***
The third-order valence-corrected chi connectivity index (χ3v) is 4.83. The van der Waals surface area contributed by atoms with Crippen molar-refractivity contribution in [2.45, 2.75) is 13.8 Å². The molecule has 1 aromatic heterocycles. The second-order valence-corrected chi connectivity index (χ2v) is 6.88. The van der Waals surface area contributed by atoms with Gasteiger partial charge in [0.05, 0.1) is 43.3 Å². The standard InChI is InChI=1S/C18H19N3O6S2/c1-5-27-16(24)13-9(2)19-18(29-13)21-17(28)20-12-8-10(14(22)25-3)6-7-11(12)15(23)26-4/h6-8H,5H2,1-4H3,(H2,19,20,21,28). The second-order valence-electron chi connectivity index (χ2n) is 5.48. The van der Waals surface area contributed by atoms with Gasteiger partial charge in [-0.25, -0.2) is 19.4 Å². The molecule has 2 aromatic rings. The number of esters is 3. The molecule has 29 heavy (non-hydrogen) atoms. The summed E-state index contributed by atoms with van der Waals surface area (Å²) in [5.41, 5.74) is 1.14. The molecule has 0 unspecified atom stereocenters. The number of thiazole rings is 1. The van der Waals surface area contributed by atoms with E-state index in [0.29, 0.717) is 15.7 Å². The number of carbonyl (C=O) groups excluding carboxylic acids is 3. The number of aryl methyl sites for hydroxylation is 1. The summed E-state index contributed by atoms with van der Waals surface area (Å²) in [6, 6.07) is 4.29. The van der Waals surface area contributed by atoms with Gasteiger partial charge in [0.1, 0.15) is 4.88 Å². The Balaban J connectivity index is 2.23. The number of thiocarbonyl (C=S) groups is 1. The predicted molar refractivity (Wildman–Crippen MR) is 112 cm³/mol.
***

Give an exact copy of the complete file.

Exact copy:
The third-order valence-corrected chi connectivity index (χ3v) is 4.83. The van der Waals surface area contributed by atoms with Crippen molar-refractivity contribution in [2.45, 2.75) is 13.8 Å². The molecule has 1 aromatic heterocycles. The second-order valence-corrected chi connectivity index (χ2v) is 6.88. The van der Waals surface area contributed by atoms with Gasteiger partial charge in [0.05, 0.1) is 43.3 Å². The standard InChI is InChI=1S/C18H19N3O6S2/c1-5-27-16(24)13-9(2)19-18(29-13)21-17(28)20-12-8-10(14(22)25-3)6-7-11(12)15(23)26-4/h6-8H,5H2,1-4H3,(H2,19,20,21,28). The second-order valence-electron chi connectivity index (χ2n) is 5.48. The van der Waals surface area contributed by atoms with Gasteiger partial charge in [-0.25, -0.2) is 19.4 Å². The molecule has 2 aromatic rings. The number of esters is 3. The molecule has 29 heavy (non-hydrogen) atoms. The summed E-state index contributed by atoms with van der Waals surface area (Å²) in [5.41, 5.74) is 1.14. The molecule has 0 unspecified atom stereocenters. The number of thiazole rings is 1. The van der Waals surface area contributed by atoms with E-state index in [0.29, 0.717) is 15.7 Å². The number of carbonyl (C=O) groups excluding carboxylic acids is 3. The number of aryl methyl sites for hydroxylation is 1. The summed E-state index contributed by atoms with van der Waals surface area (Å²) in [6, 6.07) is 4.29. The van der Waals surface area contributed by atoms with Gasteiger partial charge in [0.1, 0.15) is 4.88 Å². The Balaban J connectivity index is 2.23. The number of thiocarbonyl (C=S) groups is 1. The predicted molar refractivity (Wildman–Crippen MR) is 112 cm³/mol.